Istiophorus platypterus (Shaw, 1792), Indian Ocean. Some authors, such as Nakamura (1985), differentiate the Atlantic sailfish, I. albicans (Latreille, 1804), as a separate species.
OTHER COMMON NAMES
French: Voilier; Spanish: Pez vela.
Sailfishes reach a maximum size of approximately 11 ft (3.5 m) total length and 220 lb (100 kg). Body fairly compressed. Two dorsal and two anal fins, the first dorsal fin sail-like and remarkably higher than greatest body depth, with 42–49 rays. Second dorsal fin with six or seven rays, slightly posterior to second anal fin which also has six or seven rays. Pectoral fins moderate, 18–20 rays. Pelvic fins extremely long, almost reaching the anus, depressable into a groove, with one spine and several rays tightly fused together. Jaws and palatine bones with small, file-like teeth. Gill rakers absent. Left and right branchiostegal membranes broadly united. Vertebrae, 24. Swim bladder made up of many small bubble-shaped chambers.
Most researchers consider the sailfish to be a single pantropical species occurring in all three major oceans.
An epipelagic and oceanic species, usually found above the thermocline. Sailfishes have a strong tendency to approach continental coasts, islands, and reefs.
Sailfishes occasionally form schools or smaller groups of 3–30 individuals, but more often occur in loose aggregations over a wide area.
FEEDING ECOLOGY AND DIET
has been observed by fishermen: One or several sailfish locate a school of prey fish (such as sardines, anchovies, mackerel, or jack mackerel) and pursue the school at half speed with their fins half-folded back into the grooves. They then drive at the prey at full speed with fins completely folded back and make sharp turns with fins expanded to confront part of the school and strike the prey with their bills. They feed on the killed or stunned fish, usually head first as well as on a variety of fishes, crustaceans, and squid.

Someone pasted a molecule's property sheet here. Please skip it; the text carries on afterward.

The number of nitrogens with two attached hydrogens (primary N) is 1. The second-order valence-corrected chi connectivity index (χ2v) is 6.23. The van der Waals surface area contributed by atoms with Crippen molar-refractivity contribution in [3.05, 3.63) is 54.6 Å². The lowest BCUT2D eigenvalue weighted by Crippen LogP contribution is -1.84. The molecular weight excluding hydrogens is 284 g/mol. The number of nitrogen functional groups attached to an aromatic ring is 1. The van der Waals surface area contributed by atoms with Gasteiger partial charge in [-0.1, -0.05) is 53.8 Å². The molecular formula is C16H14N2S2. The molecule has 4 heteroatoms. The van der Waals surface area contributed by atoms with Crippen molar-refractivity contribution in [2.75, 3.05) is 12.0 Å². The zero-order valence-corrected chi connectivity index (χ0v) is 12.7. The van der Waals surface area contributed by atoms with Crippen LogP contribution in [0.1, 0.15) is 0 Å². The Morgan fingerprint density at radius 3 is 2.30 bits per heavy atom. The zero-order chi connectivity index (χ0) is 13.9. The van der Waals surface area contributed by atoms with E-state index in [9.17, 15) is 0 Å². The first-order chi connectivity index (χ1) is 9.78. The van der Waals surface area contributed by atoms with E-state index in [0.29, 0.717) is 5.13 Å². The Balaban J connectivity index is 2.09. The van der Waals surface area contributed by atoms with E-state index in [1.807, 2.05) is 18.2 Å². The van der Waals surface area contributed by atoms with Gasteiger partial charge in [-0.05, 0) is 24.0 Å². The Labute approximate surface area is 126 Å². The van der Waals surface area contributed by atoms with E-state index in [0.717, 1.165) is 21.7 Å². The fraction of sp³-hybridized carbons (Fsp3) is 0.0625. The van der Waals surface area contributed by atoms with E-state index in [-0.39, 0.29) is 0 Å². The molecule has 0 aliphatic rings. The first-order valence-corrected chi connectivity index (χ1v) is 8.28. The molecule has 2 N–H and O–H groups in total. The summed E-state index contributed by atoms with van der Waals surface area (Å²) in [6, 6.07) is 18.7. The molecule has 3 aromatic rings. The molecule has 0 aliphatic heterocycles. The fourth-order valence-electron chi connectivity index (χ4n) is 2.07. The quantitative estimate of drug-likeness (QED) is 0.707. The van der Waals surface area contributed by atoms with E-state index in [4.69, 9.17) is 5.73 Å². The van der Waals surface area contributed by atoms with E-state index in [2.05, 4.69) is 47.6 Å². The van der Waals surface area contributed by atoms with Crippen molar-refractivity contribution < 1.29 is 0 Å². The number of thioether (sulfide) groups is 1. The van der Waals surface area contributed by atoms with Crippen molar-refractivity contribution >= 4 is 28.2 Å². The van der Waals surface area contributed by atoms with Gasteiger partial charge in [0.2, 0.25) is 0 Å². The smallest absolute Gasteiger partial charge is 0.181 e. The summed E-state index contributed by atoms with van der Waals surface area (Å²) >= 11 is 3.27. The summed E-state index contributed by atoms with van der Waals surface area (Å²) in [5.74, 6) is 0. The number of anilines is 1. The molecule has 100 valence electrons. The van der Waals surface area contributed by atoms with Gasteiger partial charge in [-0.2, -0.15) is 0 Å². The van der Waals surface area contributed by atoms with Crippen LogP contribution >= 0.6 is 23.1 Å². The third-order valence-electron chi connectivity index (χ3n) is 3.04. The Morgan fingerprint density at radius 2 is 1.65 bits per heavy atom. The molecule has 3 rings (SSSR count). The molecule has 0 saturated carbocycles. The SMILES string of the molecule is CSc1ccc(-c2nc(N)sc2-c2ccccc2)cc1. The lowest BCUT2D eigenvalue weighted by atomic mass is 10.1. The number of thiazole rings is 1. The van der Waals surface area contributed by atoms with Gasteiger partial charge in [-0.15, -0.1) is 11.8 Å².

Spawning occurs with males and females swimming in pairs or with two or three males chasing one female. Sailfishes spawn throughout the year in tropical and subtropical waters with peak spawning in local summer seasons. Ripe ovarian eggs are approximately 0.03 in (0.85 mm) in diameter and have a single oil globule. Eggs shed from a captured female averaged 0.05 in (1.30 mm) in diameter.
SIGNIFICANCE TO HUMANS
Sailfishes are often taken as bycatch by the commercial surface tuna long liners. United Nations Food and Agriculture Organization (FAO) catch statistics for 1991–2000 show catches of 11.1–23.7 thousand tons (10.1–21.5 thousand metric tons) per year by 42 countries. Sailfishes are primarily important as a sportsfish taken by trolling at the surface. The all-tackle gamefish record is a 221-lb (100.2-kg) fish taken off Santa Cruz Island, Ecuador.
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